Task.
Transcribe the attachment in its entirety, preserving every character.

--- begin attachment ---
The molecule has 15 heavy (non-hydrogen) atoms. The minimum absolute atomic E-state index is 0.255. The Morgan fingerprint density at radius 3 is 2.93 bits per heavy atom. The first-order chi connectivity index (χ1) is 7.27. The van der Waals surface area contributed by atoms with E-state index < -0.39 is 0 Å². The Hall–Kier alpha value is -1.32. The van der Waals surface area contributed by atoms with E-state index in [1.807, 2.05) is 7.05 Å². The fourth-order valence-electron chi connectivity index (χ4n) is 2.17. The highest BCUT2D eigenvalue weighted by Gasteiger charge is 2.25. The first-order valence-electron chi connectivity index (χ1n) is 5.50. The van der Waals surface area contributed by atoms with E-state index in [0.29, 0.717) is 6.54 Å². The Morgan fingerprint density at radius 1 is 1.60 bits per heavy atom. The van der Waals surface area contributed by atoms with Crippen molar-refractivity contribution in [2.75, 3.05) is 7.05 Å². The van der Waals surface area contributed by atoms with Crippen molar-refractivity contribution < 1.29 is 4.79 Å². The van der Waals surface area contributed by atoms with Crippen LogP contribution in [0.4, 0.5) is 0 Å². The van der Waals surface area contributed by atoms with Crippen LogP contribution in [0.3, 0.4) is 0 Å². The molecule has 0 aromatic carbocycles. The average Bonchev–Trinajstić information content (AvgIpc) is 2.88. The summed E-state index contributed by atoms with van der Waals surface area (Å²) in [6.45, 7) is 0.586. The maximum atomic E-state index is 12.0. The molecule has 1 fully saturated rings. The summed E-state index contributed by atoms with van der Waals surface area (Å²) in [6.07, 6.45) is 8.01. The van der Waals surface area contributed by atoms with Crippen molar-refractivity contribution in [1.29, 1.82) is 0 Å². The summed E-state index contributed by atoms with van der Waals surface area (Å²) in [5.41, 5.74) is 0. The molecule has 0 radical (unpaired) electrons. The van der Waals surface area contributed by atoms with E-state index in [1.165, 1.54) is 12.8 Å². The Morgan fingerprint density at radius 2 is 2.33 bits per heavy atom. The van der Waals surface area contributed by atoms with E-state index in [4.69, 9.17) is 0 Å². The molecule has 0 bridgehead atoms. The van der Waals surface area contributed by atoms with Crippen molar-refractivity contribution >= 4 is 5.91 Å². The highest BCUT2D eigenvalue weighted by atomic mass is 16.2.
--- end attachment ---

The molecule has 15 heavy (non-hydrogen) atoms. The minimum absolute atomic E-state index is 0.255. The Morgan fingerprint density at radius 3 is 2.93 bits per heavy atom. The first-order chi connectivity index (χ1) is 7.27. The van der Waals surface area contributed by atoms with E-state index < -0.39 is 0 Å². The Hall–Kier alpha value is -1.32. The van der Waals surface area contributed by atoms with E-state index in [1.807, 2.05) is 7.05 Å². The fourth-order valence-electron chi connectivity index (χ4n) is 2.17. The highest BCUT2D eigenvalue weighted by Gasteiger charge is 2.25. The first-order valence-electron chi connectivity index (χ1n) is 5.50. The van der Waals surface area contributed by atoms with E-state index in [0.29, 0.717) is 6.54 Å². The Morgan fingerprint density at radius 1 is 1.60 bits per heavy atom. The van der Waals surface area contributed by atoms with Crippen molar-refractivity contribution in [2.75, 3.05) is 7.05 Å². The van der Waals surface area contributed by atoms with Crippen molar-refractivity contribution < 1.29 is 4.79 Å². The van der Waals surface area contributed by atoms with Crippen LogP contribution in [0.4, 0.5) is 0 Å². The van der Waals surface area contributed by atoms with Crippen LogP contribution in [0.3, 0.4) is 0 Å². The molecule has 0 aromatic carbocycles. The average Bonchev–Trinajstić information content (AvgIpc) is 2.88. The summed E-state index contributed by atoms with van der Waals surface area (Å²) in [6.45, 7) is 0.586. The maximum atomic E-state index is 12.0. The molecule has 1 fully saturated rings. The summed E-state index contributed by atoms with van der Waals surface area (Å²) in [6.07, 6.45) is 8.01. The van der Waals surface area contributed by atoms with Crippen molar-refractivity contribution in [1.29, 1.82) is 0 Å². The summed E-state index contributed by atoms with van der Waals surface area (Å²) in [5.41, 5.74) is 0. The molecule has 0 radical (unpaired) electrons. The van der Waals surface area contributed by atoms with E-state index in [1.165, 1.54) is 12.8 Å². The Morgan fingerprint density at radius 2 is 2.33 bits per heavy atom. The van der Waals surface area contributed by atoms with E-state index in [4.69, 9.17) is 0 Å². The molecule has 0 bridgehead atoms. The van der Waals surface area contributed by atoms with Crippen molar-refractivity contribution >= 4 is 5.91 Å². The highest BCUT2D eigenvalue weighted by atomic mass is 16.2.